Learning gender roles
When one of Durr's cousins abandons his wife and child, Durr's father told her that it was because the wife had failed to bake him enough bread because she was a Yankee. Durr also reflects on how her father used the Yankees to explain gender roles.
Citing this Excerpt
Oral History Interview with Virginia Foster Durr, March 13, 14, 15, 1975. Interview G-0023-1. Southern Oral History Program Collection (#4007) in the Southern Oral History Program Collection, Southern Historical Collection, Wilson Library, University of North Carolina at Chapel Hill.
Full Text of the Excerpt
Well, I had a cousin, that was one of the Weakley's too, I forget which, but he married a lady from Minnesota, a Yankee lady. They had a little daughter about my age and she had a birthday party and I remember going to it and we played drop the handkercheif and had ice cream and cake and she was sort of a pale, blue-eyed child and the wife was a kind of a pale, blue-eyed woman. And the cousin, one day he just disappeared. Nobody ever knew what happened to him and nobody to this day I think,knows what happened to him. He just disappeared. At that time, that happened rather often, you know, husbands just disappeared rather than get a divorce or kill their wives or whatever, they just disappeared. (laughter) One of them here in our County stayed away for thirty years and then he came back. He went to the depot in a hack and then he wasn't in it when it got there and nobody heard of him for thirty years until he finally came back. And his wife took him back after thirty years. (laughter) Well, anyway, my cousin disappeared, this Mr. Weakley, whichever he was, there were so many Weakleys that I never could keep them straight. I was very much puzzled by this, because he had been at the birthday party, you know. There was lots of talk about it and where he was and how they couldn't find him. So, I said to my father, "Why in the world did he leave?" And Daddy said in a patronizing way, "Well darling, that Yankee wife of his never fed him anything but cold store-bought light bread and that was enough to make a man leave a woman, to feed him cold, store-bought light bread." I just took it for the truth. (laughter) Well, on the plantation, I used to ask my father why the black people were such different colors, almost white and cream and tan and brown and black. It puzzled me, because they were all supposed to be black, but they weren't black. And I used to just ask Daddy, I was always a curious child. And Daddy got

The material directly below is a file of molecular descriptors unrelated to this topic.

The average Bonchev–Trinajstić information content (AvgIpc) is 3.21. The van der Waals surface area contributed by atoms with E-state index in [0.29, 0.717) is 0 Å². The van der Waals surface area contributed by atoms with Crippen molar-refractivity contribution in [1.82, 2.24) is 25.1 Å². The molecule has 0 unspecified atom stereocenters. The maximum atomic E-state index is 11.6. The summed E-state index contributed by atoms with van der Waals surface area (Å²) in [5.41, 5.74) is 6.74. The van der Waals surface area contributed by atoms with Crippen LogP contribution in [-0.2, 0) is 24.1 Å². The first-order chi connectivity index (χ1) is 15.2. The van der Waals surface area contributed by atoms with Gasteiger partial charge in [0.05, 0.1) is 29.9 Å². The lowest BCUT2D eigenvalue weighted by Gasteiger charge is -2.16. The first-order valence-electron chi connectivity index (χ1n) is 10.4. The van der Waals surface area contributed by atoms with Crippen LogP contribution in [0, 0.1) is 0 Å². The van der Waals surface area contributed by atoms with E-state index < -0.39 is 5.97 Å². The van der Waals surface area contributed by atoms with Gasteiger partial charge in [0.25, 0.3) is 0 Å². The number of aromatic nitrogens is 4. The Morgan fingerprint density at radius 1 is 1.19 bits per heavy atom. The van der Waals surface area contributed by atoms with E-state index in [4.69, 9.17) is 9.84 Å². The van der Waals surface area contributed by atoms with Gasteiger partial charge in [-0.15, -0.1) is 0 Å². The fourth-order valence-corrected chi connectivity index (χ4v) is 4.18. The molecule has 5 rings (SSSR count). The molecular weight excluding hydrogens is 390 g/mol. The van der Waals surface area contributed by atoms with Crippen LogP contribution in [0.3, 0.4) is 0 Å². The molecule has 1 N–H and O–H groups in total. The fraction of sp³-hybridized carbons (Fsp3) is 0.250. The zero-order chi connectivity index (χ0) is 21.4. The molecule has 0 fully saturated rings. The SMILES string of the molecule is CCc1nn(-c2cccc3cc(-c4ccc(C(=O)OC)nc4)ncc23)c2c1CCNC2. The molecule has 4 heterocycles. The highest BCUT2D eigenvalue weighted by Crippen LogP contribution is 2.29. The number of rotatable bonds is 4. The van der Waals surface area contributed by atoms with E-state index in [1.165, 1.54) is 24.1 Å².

tired of listening to me or hearing me, I guess and so finally one day he said to me, "Dear, that was all due to the Union Army." (laughter) Well, I just accepted it, I didn't know what it meant, but I just took it for granted that the Union Army caused them to be different colors. There was always an answer to everything, they didn't always make any sense, but there . . . .
- SUE THRASHER:
And you always made homemade bread for Cliff?
- VIRGINIA FOSTER DURR:
Oh yes, not always, but a great deal of the time. (laughter) Commercial bread, you have to admit, is pretty bad. I can't always make biscuits and cornbread at every meal, so I started making bread so that I don't have to make biscuits and cornbread. But he never had a slice of store-bought bread at his house in his entire life, I mean, when he lived with his mother. And with me, he would sometimes eat Pepperidge Farm bread, but if I ever served him a commercial loaf of bread, you know, that sort of really . . . well, he just refused to eat it, absolutely refused. Said that it was just made out of blotting paper.